No, this guy wrote an app so DC Metro riders could determine which train door would put them closest to their destination’s escalator.
But maybe some explanation is in order. See, the typical Metro train has six cars. Each car has three doors. Simple math shows that people entering the train have 18 possible doors to choose from. A crude and incomplete diagram:
As one might imagine, these 18 doors cover a respectable distance on the station platform. Not exactly the 9 bus bays I used to have to sprint at the Pentagon station, but close. Plus it’s much harder to sprint on train platforms, unless you don’t mind knocking people onto the electrified third rail.
Anyway, riders must position themselves before the train arrives and hope that their chosen entrance isn’t already packed to the brim. Wise riders think ahead to the end of their ride, when they will need to:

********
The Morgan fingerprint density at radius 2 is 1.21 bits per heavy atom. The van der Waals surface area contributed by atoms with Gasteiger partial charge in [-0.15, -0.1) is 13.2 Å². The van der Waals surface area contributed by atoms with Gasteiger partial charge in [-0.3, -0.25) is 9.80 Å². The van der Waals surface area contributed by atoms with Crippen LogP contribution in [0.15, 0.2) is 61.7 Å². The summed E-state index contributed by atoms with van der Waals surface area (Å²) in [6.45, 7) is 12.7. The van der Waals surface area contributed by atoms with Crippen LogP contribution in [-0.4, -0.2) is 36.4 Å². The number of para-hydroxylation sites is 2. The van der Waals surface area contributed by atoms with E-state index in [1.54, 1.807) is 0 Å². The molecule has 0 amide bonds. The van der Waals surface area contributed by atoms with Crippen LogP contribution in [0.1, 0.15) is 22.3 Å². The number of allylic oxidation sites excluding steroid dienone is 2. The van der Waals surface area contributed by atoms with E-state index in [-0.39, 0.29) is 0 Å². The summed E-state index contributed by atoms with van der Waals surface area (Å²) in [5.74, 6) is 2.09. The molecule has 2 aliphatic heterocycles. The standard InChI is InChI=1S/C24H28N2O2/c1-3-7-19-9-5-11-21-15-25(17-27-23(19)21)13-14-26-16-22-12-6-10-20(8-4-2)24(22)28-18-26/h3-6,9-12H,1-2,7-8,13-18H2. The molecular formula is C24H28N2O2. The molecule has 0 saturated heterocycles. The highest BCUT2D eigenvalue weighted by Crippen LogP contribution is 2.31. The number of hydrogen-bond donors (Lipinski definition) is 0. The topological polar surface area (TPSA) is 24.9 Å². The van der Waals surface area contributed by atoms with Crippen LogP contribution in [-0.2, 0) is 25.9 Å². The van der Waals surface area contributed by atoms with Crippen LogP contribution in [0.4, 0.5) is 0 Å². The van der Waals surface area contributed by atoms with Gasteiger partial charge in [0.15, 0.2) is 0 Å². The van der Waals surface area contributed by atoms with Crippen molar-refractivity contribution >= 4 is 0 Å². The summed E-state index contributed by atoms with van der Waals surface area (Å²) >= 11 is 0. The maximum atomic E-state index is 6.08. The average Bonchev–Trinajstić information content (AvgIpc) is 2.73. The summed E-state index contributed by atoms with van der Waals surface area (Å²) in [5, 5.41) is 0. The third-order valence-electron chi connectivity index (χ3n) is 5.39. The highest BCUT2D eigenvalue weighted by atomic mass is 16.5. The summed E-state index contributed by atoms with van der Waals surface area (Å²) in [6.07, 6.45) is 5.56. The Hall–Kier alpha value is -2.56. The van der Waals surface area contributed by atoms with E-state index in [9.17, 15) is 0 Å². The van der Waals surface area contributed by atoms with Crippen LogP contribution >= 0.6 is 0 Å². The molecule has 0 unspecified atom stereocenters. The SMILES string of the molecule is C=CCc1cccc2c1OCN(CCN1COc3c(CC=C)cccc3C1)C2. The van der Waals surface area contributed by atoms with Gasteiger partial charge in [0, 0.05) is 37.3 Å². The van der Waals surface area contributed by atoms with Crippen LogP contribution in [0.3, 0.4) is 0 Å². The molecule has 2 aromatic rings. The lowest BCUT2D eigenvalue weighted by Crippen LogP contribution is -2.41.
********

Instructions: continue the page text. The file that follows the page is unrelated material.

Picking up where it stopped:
- Exit the train.
- Walk to the platform escalator.
- Walk up the broken platform escalator.
This is a key point, since they say a Metro train can hold about 800 people. That is a lot of people to funnel up a single non-functioning escalator. The sooner you can get in line, the better. I’ve spent days waiting to get to the Pentagon station’s mezzanine. It was like something out of Mad Max. Some of our stations have the longest escalators in the western hemisphere. Seriously. When those puppies go down, I think they send in the National Guard.
Now, during well-practiced normal commutes, picking the right door is no issue. I know exactly where on the platform to stand, and see the same people there day after day. But when part of the system is on fire or what have you, and I need to use a different route? I’m sunk. With this guy’s app, though, I guess you just plug in where you are and where you’re going, and you’re told which door to use. Win-win! Well, except for the “having to use Metro” part. We’re all losers there.